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10 Comments

  1. Rambunctious says:

    “Today’s action is an example of IRS-CI’s vigilance when it comes to enforcing tax laws, particularly when it involves our public officials. IRS-CI, in partnership with our law enforcement partners, is committed to bringing to justice public officials who use their political office to commit crimes.”

    AAAHAHAHAHAHAHAHAHAHAHA…

    (4) 4 Total Votes - 4 up - 0 down
  2. Jorge Estrada says:

    Now that there is pressure for the cities to accommodate SMART GROWTH, being first to lubricate the process has become a boom for the graft industry, the alternative to protecting property rights.

    (5) 15 Total Votes - 10 up - 5 down
    • godislanguage says:

      hmmmm….not sure that I can equate SMART GROWTH principles with graft and losing private property rights. It’s a zoning issue, and as a libertarian hearted as I am, there are components of SMART GROWTH I believe are necessary.

      For starters: Given our current economic model, fractional reserve banking and the USD pegged to oil, which makes our currency numero uno by far, GROWTH has to occur. I don’t like it but its everyone’s reality. Oil, oil, oil.

      Now I believe that the principles of SMART GROWTH is to keep the growth at an urban core, utilizing mass transit, and minimizing our dependence on oil and cars. I believe its also a necessary and important component in socialization of citizens. Currently, the track of surburban sprawl is keeping us dependent on autos and isolating citizens.

      (0) 14 Total Votes - 7 up - 7 down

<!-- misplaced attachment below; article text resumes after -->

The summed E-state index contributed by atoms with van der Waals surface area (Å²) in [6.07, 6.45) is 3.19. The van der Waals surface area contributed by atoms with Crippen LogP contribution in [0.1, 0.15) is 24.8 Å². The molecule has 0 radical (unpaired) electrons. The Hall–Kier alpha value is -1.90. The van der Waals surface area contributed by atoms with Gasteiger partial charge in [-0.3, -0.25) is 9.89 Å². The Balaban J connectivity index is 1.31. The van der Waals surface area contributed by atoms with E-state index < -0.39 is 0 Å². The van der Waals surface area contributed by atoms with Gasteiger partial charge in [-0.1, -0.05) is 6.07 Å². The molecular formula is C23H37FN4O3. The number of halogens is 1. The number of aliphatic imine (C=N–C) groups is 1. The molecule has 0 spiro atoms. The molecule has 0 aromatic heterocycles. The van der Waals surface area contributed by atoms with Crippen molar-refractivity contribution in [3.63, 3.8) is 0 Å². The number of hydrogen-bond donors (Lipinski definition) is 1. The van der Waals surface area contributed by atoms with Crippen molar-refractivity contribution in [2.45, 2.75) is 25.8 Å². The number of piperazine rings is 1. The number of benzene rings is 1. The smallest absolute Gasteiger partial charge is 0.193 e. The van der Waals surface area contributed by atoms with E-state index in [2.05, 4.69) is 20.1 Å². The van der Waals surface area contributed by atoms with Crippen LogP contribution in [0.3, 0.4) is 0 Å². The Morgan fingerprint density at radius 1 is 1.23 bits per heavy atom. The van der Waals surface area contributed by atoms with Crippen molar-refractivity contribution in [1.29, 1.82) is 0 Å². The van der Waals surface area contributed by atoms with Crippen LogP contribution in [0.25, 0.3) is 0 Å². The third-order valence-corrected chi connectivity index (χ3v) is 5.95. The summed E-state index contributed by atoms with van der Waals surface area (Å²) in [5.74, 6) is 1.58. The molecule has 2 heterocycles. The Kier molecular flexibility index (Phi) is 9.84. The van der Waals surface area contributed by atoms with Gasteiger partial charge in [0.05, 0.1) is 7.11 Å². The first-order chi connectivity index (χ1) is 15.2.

• Jorge Estrada says:

        Yes I can agree on the merits of SMART GROWTH but I do not like the politics nor the examples I have visited. Take Chicago for example, there you have the utopia for all the perks you have addressed. No Thanks!

        (4) 8 Total Votes - 6 up - 2 down
        • godislanguage says:

          …you mean the Chicago where the felon Dan Rostenkowski the former chairman of the House Ways & Means committee came from? Where current POTUS Barack Obama sat and listened to sermons of the racist Jeremiah Wright?

          Nah…that’s not my utopia, but I just don’t think we should throw the baby out with the bath water…

          All I’m saying is SMART GROWTH is a policy tool to manage how we want growth to occur, which will occur. City councils and BOS can cherry pick the components of the entire package that’s suitable for their constituents.

          Corruption is color blind.

          (-3) 3 Total Votes - 0 up - 3 down
          • zaphod says:

            some of my best friends are from Chicago !

            (1) 3 Total Votes - 2 up - 1 down
    • As the world turns says:

      This has nothing to do with Smart Growth. Moreno Valley has had previous issues, as well as Riverside County and San Bernardino County. The real issue is the amount of money to be made by any type of development and corrupt politicians.

      (7) 11 Total Votes - 9 up - 2 down
      • r0y says:

        I would say the “Smart Growth” track record for corrupting political and academic institutions is rather lengthy, going all the way back to the Model Cities program of LBJ – the poster child of which was Detroit. Enough said.

        (2) 14 Total Votes - 8 up - 6 down
        • godislanguage says:

          Not quite enough…peel that onion back some more and look at the history of New York City. Ric Burns documentary is worth a looksee…7 DVD’s a war and peace epic going back to the dutch traders.

          Not sure if you remember the old Penn Station, but it was an architectural jewel and mass transit hub only to be demolished and replaced by Madison Square Garden.

          I believe we need to focus long standing capital development on fundamental social principles and not for immediate limited financial benefit of a few, which is the case of Penn Station.

          I would say that Academia is working from ideals trying to counterbalance what developers like Robert Moses, et al has done to this country. Taking advantage of the “American Dream” of home ownership and developing an unsustainable culture dependent on oil.

          http://en.wikipedia.org/wiki/Robert_Moses

          (0) 2 Total Votes - 1 up - 1 down
  3. Mr. Holly says:

    Can’t wait to hear what Kelly Gearhart and Jay Miller may have to say.

    (6) 8 Total Votes - 7 up - 1 down